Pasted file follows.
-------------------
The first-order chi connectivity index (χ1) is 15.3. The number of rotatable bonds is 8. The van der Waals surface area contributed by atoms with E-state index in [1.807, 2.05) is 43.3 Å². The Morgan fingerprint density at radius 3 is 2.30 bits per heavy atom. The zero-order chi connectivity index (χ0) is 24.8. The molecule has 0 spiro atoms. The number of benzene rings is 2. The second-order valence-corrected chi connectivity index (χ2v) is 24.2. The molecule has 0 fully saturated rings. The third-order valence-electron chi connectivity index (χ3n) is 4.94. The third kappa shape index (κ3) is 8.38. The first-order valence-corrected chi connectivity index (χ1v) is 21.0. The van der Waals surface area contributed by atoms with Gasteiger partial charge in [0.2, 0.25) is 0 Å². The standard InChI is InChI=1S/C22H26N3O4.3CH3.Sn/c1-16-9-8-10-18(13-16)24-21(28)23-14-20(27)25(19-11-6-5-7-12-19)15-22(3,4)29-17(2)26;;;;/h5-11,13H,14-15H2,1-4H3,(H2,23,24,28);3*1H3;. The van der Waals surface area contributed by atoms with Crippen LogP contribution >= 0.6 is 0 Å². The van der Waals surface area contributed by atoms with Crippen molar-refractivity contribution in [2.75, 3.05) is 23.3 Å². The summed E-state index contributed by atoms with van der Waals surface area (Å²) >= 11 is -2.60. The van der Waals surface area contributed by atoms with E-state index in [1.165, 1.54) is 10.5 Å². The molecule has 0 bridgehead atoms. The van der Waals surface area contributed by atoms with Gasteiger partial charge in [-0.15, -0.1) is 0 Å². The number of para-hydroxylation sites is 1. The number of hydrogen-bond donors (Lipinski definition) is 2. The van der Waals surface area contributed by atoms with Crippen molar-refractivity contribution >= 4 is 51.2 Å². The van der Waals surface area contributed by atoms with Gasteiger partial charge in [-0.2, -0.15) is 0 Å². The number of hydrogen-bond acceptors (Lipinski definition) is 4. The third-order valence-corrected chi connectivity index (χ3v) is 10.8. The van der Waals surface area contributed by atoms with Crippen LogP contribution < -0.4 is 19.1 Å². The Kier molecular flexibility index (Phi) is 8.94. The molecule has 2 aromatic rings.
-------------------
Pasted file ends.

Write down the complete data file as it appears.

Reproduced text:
The first-order chi connectivity index (χ1) is 15.3. The number of rotatable bonds is 8. The van der Waals surface area contributed by atoms with E-state index in [1.807, 2.05) is 43.3 Å². The Morgan fingerprint density at radius 3 is 2.30 bits per heavy atom. The zero-order chi connectivity index (χ0) is 24.8. The molecule has 0 spiro atoms. The number of benzene rings is 2. The second-order valence-corrected chi connectivity index (χ2v) is 24.2. The molecule has 0 fully saturated rings. The third-order valence-electron chi connectivity index (χ3n) is 4.94. The third kappa shape index (κ3) is 8.38. The first-order valence-corrected chi connectivity index (χ1v) is 21.0. The van der Waals surface area contributed by atoms with Gasteiger partial charge in [0.2, 0.25) is 0 Å². The standard InChI is InChI=1S/C22H26N3O4.3CH3.Sn/c1-16-9-8-10-18(13-16)24-21(28)23-14-20(27)25(19-11-6-5-7-12-19)15-22(3,4)29-17(2)26;;;;/h5-11,13H,14-15H2,1-4H3,(H2,23,24,28);3*1H3;. The van der Waals surface area contributed by atoms with Crippen LogP contribution >= 0.6 is 0 Å². The van der Waals surface area contributed by atoms with Crippen molar-refractivity contribution in [2.75, 3.05) is 23.3 Å². The summed E-state index contributed by atoms with van der Waals surface area (Å²) >= 11 is -2.60. The van der Waals surface area contributed by atoms with E-state index in [1.165, 1.54) is 10.5 Å². The molecule has 0 bridgehead atoms. The van der Waals surface area contributed by atoms with Gasteiger partial charge in [-0.15, -0.1) is 0 Å². The number of para-hydroxylation sites is 1. The number of hydrogen-bond donors (Lipinski definition) is 2. The van der Waals surface area contributed by atoms with Crippen molar-refractivity contribution >= 4 is 51.2 Å². The van der Waals surface area contributed by atoms with Gasteiger partial charge in [-0.2, -0.15) is 0 Å². The number of hydrogen-bond acceptors (Lipinski definition) is 4. The third-order valence-corrected chi connectivity index (χ3v) is 10.8. The van der Waals surface area contributed by atoms with Crippen LogP contribution < -0.4 is 19.1 Å². The Kier molecular flexibility index (Phi) is 8.94. The molecule has 2 aromatic rings.